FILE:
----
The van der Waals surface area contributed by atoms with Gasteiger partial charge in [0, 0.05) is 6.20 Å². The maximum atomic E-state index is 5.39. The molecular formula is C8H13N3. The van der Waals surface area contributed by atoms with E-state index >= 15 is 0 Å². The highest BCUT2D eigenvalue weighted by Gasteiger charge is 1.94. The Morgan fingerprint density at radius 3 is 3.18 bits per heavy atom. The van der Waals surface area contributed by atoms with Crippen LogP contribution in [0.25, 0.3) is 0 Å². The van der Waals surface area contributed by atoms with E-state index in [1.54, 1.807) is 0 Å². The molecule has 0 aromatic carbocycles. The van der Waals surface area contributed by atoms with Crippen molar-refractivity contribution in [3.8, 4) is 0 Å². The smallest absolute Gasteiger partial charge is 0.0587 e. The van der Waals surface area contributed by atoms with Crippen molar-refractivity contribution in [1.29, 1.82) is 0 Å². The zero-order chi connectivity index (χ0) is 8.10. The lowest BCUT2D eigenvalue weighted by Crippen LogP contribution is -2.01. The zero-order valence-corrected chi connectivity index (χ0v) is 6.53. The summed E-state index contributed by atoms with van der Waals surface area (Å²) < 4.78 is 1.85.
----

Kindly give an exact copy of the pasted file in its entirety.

The van der Waals surface area contributed by atoms with Gasteiger partial charge in [0, 0.05) is 6.20 Å². The maximum atomic E-state index is 5.39. The molecular formula is C8H13N3. The van der Waals surface area contributed by atoms with E-state index >= 15 is 0 Å². The highest BCUT2D eigenvalue weighted by Gasteiger charge is 1.94. The Morgan fingerprint density at radius 3 is 3.18 bits per heavy atom. The van der Waals surface area contributed by atoms with Crippen LogP contribution in [0.25, 0.3) is 0 Å². The van der Waals surface area contributed by atoms with E-state index in [1.54, 1.807) is 0 Å². The molecule has 0 aromatic carbocycles. The van der Waals surface area contributed by atoms with Crippen molar-refractivity contribution in [3.8, 4) is 0 Å². The smallest absolute Gasteiger partial charge is 0.0587 e. The van der Waals surface area contributed by atoms with Crippen molar-refractivity contribution in [1.29, 1.82) is 0 Å². The zero-order chi connectivity index (χ0) is 8.10. The lowest BCUT2D eigenvalue weighted by Crippen LogP contribution is -2.01. The zero-order valence-corrected chi connectivity index (χ0v) is 6.53. The summed E-state index contributed by atoms with van der Waals surface area (Å²) < 4.78 is 1.85.